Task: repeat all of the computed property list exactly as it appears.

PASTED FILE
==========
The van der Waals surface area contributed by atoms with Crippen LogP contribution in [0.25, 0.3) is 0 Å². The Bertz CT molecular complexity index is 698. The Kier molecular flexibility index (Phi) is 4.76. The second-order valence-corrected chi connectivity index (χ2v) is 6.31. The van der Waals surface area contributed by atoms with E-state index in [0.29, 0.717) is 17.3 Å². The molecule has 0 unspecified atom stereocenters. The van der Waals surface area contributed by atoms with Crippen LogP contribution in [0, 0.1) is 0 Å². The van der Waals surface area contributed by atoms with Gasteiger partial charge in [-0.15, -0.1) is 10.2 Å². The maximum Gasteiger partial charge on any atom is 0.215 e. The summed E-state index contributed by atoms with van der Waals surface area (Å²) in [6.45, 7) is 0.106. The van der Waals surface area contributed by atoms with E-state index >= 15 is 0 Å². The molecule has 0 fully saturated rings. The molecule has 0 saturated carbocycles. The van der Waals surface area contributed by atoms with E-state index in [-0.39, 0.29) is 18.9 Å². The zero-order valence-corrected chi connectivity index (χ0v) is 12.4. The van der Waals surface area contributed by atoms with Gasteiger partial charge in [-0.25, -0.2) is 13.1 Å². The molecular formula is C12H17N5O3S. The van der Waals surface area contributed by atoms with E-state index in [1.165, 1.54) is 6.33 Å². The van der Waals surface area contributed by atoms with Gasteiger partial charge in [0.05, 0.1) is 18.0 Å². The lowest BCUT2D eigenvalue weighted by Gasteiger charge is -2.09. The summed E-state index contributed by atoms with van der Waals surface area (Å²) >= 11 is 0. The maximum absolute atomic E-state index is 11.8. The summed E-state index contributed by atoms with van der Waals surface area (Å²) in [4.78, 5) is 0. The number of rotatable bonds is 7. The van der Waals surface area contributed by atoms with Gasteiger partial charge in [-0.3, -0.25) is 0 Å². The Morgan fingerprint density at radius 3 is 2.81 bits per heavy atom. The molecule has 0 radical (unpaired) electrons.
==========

The van der Waals surface area contributed by atoms with Crippen LogP contribution in [0.25, 0.3) is 0 Å². The Bertz CT molecular complexity index is 698. The Kier molecular flexibility index (Phi) is 4.76. The second-order valence-corrected chi connectivity index (χ2v) is 6.31. The van der Waals surface area contributed by atoms with E-state index in [0.29, 0.717) is 17.3 Å². The molecule has 0 unspecified atom stereocenters. The van der Waals surface area contributed by atoms with Crippen LogP contribution in [0, 0.1) is 0 Å². The van der Waals surface area contributed by atoms with Gasteiger partial charge in [-0.15, -0.1) is 10.2 Å². The maximum Gasteiger partial charge on any atom is 0.215 e. The summed E-state index contributed by atoms with van der Waals surface area (Å²) in [6.45, 7) is 0.106. The van der Waals surface area contributed by atoms with E-state index >= 15 is 0 Å². The molecule has 0 fully saturated rings. The molecule has 0 saturated carbocycles. The van der Waals surface area contributed by atoms with E-state index in [-0.39, 0.29) is 18.9 Å². The zero-order valence-corrected chi connectivity index (χ0v) is 12.4. The van der Waals surface area contributed by atoms with Gasteiger partial charge in [-0.25, -0.2) is 13.1 Å². The molecular formula is C12H17N5O3S. The van der Waals surface area contributed by atoms with E-state index in [1.165, 1.54) is 6.33 Å². The van der Waals surface area contributed by atoms with Gasteiger partial charge in [0.05, 0.1) is 18.0 Å². The lowest BCUT2D eigenvalue weighted by Gasteiger charge is -2.09. The summed E-state index contributed by atoms with van der Waals surface area (Å²) >= 11 is 0. The maximum absolute atomic E-state index is 11.8. The summed E-state index contributed by atoms with van der Waals surface area (Å²) in [4.78, 5) is 0. The number of rotatable bonds is 7. The van der Waals surface area contributed by atoms with Gasteiger partial charge in [-0.3, -0.25) is 0 Å². The Morgan fingerprint density at radius 3 is 2.81 bits per heavy atom. The molecule has 0 radical (unpaired) electrons.